Halo Infinite Is Plagued With Grey And Drab Armour That Highlights A Player Divide

Halo Infinite Is Plagued With Grey And Drab Armour That Highlights A Player Divide
Screenshot: Microsoft / Kotaku

For a game with an ostensibly deep wardrobe, Halo Infinite’s player base sure loves to wear the same clothes. Not sure if you’ve noticed, but it seems like everyone in 343 Industries’ buzzy first-person shooter is either all-grey or a samurai.

Halo Infinite, which saw its free-to-play multiplayer portion released on November 15 for Xbox and PC, features a raft of cool cosmetics, par for the course for a game based on such a model. Thing is, most of the coolest offerings are locked behind a paywall. And those you can get for free aren’t exactly anything to write home about.

There are two ways to pay your way to fancier armour. You could progress through the seasonal battle pass, which grants better, and more frequent, rewards if you pay $US10 (A$14) for the premium version. Or you could peruse the cosmetic store, where items can be purchased piecemeal for anywhere from $US7 (A$10) (a bundle including a weapon skin, an armour skin, and a post-match stance) to $US20 (A$29) (a weapon skin plus some armour modifications). The store resets weekly. And, crucially, most weapon skins you buy are limited to use on a specific set of armour.

If you’re hewing to the “free” part of free-to-play, you have ten colour options for your Spartan’s default set of armour: blue, brick, brown, cyan, forest green, grey, orange, sage green, violet, and yellow. You can earn extra colours by hitting levels 11 (stone green), 41 (a muted lilac), 56 (stone grey, rather than grey grey), 66 (another grayscale tone, one flecked with brown spots), and 76 (a colorway called “noble portal,” which is…grey with a tan chestplate) in the free version of the battle pass. But for the most part, the free colour options aren’t particularly good.

A better world exists. You just have to believe. (Screenshot: Microsoft / Kotaku) A better world exists. You just have to believe. (Screenshot: Microsoft / Kotaku)

Halo Infinite’s second set of armour, the Mark V [B], is only available to those who pay for the premium battle pass. But a bonus third set, the samurai-inspired Yoroi kit, was a prize up for grabs for those who played Halo Infinite during its monthly event. The event armour currently only available in one free colour: binding shadow, which is [drum roll] really just a synonym for “dark grey.” (No, I refuse to recognise that hideous American flag pattern as a legitimate paint job.) There’s also an option with some colour in it, but it’s designed to look worn and faded — meaning that drab colours are still prevalent.

That everyone wears the same stuff makes a certain degree of sense — free stuff is always gonna be more popular than not-free stuff — but there could be a tactical rationale, too. Much of Halo Infinite’s architecture is grey-toned. By rocking a similarly drab suit of armour, you won’t stick out nearly as much as players who wear, say, the cyan, the yellow, the orange, or that eyesore of an American flag suit.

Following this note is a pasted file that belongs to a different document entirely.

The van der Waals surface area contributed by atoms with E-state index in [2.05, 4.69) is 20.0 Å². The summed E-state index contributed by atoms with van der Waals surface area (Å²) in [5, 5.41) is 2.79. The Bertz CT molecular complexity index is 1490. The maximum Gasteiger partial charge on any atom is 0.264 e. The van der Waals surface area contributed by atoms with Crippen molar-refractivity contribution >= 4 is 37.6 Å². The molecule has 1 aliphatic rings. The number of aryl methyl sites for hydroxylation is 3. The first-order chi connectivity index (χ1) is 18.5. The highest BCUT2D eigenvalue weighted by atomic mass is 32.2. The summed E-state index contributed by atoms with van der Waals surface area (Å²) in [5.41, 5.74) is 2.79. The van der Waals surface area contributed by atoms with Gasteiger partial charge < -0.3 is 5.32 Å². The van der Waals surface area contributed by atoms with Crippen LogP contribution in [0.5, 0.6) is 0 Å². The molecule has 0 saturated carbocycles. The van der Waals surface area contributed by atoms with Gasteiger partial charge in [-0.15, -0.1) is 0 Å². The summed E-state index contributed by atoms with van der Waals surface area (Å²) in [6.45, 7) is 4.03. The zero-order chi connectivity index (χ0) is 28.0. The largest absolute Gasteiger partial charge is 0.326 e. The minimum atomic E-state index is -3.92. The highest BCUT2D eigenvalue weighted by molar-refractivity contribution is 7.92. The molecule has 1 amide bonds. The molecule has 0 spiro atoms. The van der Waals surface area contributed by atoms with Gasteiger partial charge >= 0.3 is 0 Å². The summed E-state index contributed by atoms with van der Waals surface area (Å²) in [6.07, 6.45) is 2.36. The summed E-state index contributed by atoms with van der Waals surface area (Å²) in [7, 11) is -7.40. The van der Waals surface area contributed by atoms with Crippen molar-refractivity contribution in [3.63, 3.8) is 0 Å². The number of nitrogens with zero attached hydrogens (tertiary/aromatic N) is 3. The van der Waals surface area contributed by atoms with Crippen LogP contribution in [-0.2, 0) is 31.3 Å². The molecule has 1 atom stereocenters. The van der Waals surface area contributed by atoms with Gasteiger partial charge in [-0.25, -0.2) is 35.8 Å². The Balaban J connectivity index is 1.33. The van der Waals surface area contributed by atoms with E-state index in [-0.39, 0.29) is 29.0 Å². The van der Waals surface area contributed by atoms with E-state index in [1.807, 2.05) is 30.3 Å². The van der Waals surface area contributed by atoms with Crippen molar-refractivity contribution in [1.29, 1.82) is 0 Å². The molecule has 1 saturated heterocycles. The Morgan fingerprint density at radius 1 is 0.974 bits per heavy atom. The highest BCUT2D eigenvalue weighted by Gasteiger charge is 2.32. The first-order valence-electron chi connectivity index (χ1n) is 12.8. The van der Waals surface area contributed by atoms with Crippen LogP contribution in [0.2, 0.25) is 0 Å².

Grey isn’t the only drab tone to dominate Halo Infinite’s player base. If you complete all of your weekly challenges in any given week, you unlock a customisation option. Last week, the prize was an off-white colorway called “willow tea.” Your weekly slate of challenges is totally randomised, but the capstone challenge — the one that actually grants you the reward — is the same for everyone, and last week’s was a doozy: earn five killing sprees in Fiesta.

You can strategize around earning killing sprees (five kills without dying) in typical Halo modes. In Fiesta, a mode that spawns everyone with a randomised loadout, it’s impossible to predict what equipment your opponents have, meaning last week’s capstone was entirely contingent on luck. If you succeeded, you’d obviously want to show off your reward, a badge of honour for all to see. (Guilty as charged.) No wonder it’s everywhere this week.

Scroll through the colour options for the standard Mark VII armour and you’ll see a slew of forthcoming options, replete with instructions on how to get them. Among the crop, there’s the vivid-red scarlet wake (“stay tuned for more details”), the striking-white bleached bone (“stay tuned for more details”), and the blue-hued arctic void (“available in the store now!”). Some day, we may have a veritable Crayola box of Spartans prowling the battlefields of Halo Infinite. But for the time being, don’t expect anything more than a sea of grays.

Comments

  • I do wonder how much of it is choice and how much is people not realizing their options because the UI/UX is kind of rubbish.

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